But Perle isn't too right-wing. So what they do is take a centrist, slightly left-wing senator, maybe, who is going to provide a weaker left-wing perspective to Perle's overwhelming right-wing perspective. And that's how it's done on television. That's how a certain viewpoint is controlled on television. That's why the whole thing about the left-wing mainstream media is laughable, particularly when it comes to television, just by virtue of the sources that they choose to bring on.
It seemed like most of the journalists you interviewed were very concerned with their credibility, and how that would convey to their audience. Tom Yellin talked about it being all-important for journalists to earn the public's trust. Do you think people are as worried about that as journalists are?
This is a strange era that we're living in, because it's polarized now between right and left. Obviously there are people who choose their news sources because their politics dovetail with that of the news source. But that should not be a concern of any good journalist.
It seems like most American people don't care about a journalist's credibility unless it's called into question.
Well, they certainly attack it enough. If you read Ron Suskind's chapter, I ask him, "Given all the events that have occurred, what kind of system of government are we moving towards?"
There was this silence. And I said, "I'm going to record the fact that there's a long silence here."
[Then] he started talking about how you have to be judicious in what you say, so as not to be marginalized.
I don't know if it's on both the right and the left, but if the truth is 12 inches long, some journalists will only go six inches into that truth. Because to go the full 12 inches might create a backlash that could marginalize them. But to go six inches into it is still safe.
Because [under] this administration, if you're on their radar, and you write or air something that is critical enough and gets their attention, they will lash out at you, and they're very good at it. That does have a deterring effect, even on the big journalists.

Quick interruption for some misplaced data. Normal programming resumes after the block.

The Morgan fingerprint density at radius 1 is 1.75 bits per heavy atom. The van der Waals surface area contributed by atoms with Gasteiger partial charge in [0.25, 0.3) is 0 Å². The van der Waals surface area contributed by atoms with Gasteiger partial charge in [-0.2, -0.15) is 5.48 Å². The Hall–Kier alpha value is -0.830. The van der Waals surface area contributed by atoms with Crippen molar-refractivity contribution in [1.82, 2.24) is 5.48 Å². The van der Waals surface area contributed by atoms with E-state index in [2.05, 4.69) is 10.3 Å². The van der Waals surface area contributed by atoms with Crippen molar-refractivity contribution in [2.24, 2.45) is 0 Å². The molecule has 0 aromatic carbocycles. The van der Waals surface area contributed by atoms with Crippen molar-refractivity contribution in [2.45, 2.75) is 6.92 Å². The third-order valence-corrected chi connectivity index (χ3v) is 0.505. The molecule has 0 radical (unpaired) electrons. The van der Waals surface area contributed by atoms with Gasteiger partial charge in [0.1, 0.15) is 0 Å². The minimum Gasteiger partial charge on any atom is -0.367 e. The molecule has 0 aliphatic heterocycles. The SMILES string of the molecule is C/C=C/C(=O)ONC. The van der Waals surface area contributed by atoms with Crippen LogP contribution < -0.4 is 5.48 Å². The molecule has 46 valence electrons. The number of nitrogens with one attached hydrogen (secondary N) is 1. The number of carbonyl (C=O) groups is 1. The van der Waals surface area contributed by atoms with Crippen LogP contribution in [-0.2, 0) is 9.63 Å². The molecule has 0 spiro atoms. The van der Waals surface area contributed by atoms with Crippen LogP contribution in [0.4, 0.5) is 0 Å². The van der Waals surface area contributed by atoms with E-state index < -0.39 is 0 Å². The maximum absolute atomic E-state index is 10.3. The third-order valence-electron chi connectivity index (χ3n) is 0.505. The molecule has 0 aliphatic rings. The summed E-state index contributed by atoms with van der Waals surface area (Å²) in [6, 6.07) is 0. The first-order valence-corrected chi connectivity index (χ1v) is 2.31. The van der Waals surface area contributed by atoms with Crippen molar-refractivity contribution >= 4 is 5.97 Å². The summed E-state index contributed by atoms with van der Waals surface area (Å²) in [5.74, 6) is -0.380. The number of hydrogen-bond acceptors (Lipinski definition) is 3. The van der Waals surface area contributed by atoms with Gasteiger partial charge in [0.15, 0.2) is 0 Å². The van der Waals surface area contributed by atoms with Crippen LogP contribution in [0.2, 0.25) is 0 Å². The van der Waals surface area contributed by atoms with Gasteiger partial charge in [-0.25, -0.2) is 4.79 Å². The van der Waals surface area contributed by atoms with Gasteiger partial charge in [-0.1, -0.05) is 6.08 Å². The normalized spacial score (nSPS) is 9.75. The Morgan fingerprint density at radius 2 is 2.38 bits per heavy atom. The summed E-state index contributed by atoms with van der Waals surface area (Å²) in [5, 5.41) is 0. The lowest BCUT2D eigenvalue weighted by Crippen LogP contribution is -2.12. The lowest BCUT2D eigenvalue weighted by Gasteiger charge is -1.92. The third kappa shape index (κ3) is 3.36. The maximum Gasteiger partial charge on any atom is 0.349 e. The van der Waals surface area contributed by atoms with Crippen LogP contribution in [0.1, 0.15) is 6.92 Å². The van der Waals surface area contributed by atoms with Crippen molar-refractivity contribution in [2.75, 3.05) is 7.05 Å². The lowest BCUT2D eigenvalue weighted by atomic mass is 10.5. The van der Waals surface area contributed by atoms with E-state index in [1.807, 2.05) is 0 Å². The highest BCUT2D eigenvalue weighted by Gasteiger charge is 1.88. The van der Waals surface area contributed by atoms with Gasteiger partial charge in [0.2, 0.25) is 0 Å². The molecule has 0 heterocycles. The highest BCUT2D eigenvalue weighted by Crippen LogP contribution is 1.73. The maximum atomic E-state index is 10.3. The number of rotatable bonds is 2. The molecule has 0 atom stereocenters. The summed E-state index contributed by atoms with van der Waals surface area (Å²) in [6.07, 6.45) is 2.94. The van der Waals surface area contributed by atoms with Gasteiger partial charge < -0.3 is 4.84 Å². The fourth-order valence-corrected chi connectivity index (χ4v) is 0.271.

The Washington Post 's Bart Gellman gets letters all the time from people at the Pentagon, or they send letters to the press saying Gellman's reporting is inaccurate. Just recently, the Washington Post had to respond to something like that publicly in an editorial. A lot of the guys in here, certainly the Knight Ridder boys, have no compunctions about reporting exactly what they find, no matter what.
Most of the reporters you talked with denied that there was self-censorship in their news organizations. Do you agree?
I know from firsthand experience that self-censorship goes on. I also know that agenda reporting goes on in these major outlets.
From time to time you'll see a "Nightline" that is so satisfying to watch, because it's looking at some critical issue that needs to be aired, and it's looking at it intelligently and it's presenting facts. Just as often, you'll see reports that are just ridiculous. But what goes on most consistently is just reporting that is either inane or doesn't cover what needs to be covered to the extent that it needs to be covered. That's why people are turning away in droves from those news divisions.
How do you think news coverage of the war has changed?
It has become more critical. More questions are being asked because all this money has been spent. More than 2,000 of our men and women have died over there, and there doesn't seem to be any end in sight.
Notwithstanding the fact that the president keeps talking about victory, we paid a huge price in terms of national prestige and our relationship with countries around the world.
I think the reporting is becoming more critical. I mean, that's why [the Bush administration] keeps mounting all these new campaigns. It's fascinating --it's one campaign after another. They have a message, and then all of them go out there and put out the same message.
But sometimes it backfires, like when they came out against the anti-war critics, it didn't fly very well. After that, Bush came out with a campaign message of, "We will be victorious, and good things are happening and there's an Iraqi election coming up."